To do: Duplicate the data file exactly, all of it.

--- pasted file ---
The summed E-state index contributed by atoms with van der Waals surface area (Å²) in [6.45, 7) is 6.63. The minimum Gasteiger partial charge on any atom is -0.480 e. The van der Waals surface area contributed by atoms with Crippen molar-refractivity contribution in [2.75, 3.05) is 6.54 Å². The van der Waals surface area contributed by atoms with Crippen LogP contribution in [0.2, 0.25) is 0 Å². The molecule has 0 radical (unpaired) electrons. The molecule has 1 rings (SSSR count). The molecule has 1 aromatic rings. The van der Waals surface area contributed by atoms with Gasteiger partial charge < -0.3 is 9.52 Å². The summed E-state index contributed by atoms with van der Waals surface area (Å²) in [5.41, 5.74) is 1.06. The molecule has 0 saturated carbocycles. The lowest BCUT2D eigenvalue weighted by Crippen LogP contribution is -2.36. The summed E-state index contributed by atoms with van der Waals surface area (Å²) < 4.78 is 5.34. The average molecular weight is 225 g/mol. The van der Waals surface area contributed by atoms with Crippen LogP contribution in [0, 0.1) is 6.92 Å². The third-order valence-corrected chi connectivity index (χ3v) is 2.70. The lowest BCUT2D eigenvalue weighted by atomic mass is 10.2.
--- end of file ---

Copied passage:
The summed E-state index contributed by atoms with van der Waals surface area (Å²) in [6.45, 7) is 6.63. The minimum Gasteiger partial charge on any atom is -0.480 e. The van der Waals surface area contributed by atoms with Crippen molar-refractivity contribution in [2.75, 3.05) is 6.54 Å². The van der Waals surface area contributed by atoms with Crippen LogP contribution in [0.2, 0.25) is 0 Å². The molecule has 0 radical (unpaired) electrons. The molecule has 1 rings (SSSR count). The molecule has 1 aromatic rings. The van der Waals surface area contributed by atoms with Gasteiger partial charge < -0.3 is 9.52 Å². The summed E-state index contributed by atoms with van der Waals surface area (Å²) in [5.41, 5.74) is 1.06. The molecule has 0 saturated carbocycles. The lowest BCUT2D eigenvalue weighted by Crippen LogP contribution is -2.36. The summed E-state index contributed by atoms with van der Waals surface area (Å²) < 4.78 is 5.34. The average molecular weight is 225 g/mol. The van der Waals surface area contributed by atoms with Crippen LogP contribution in [0, 0.1) is 6.92 Å². The third-order valence-corrected chi connectivity index (χ3v) is 2.70. The lowest BCUT2D eigenvalue weighted by atomic mass is 10.2.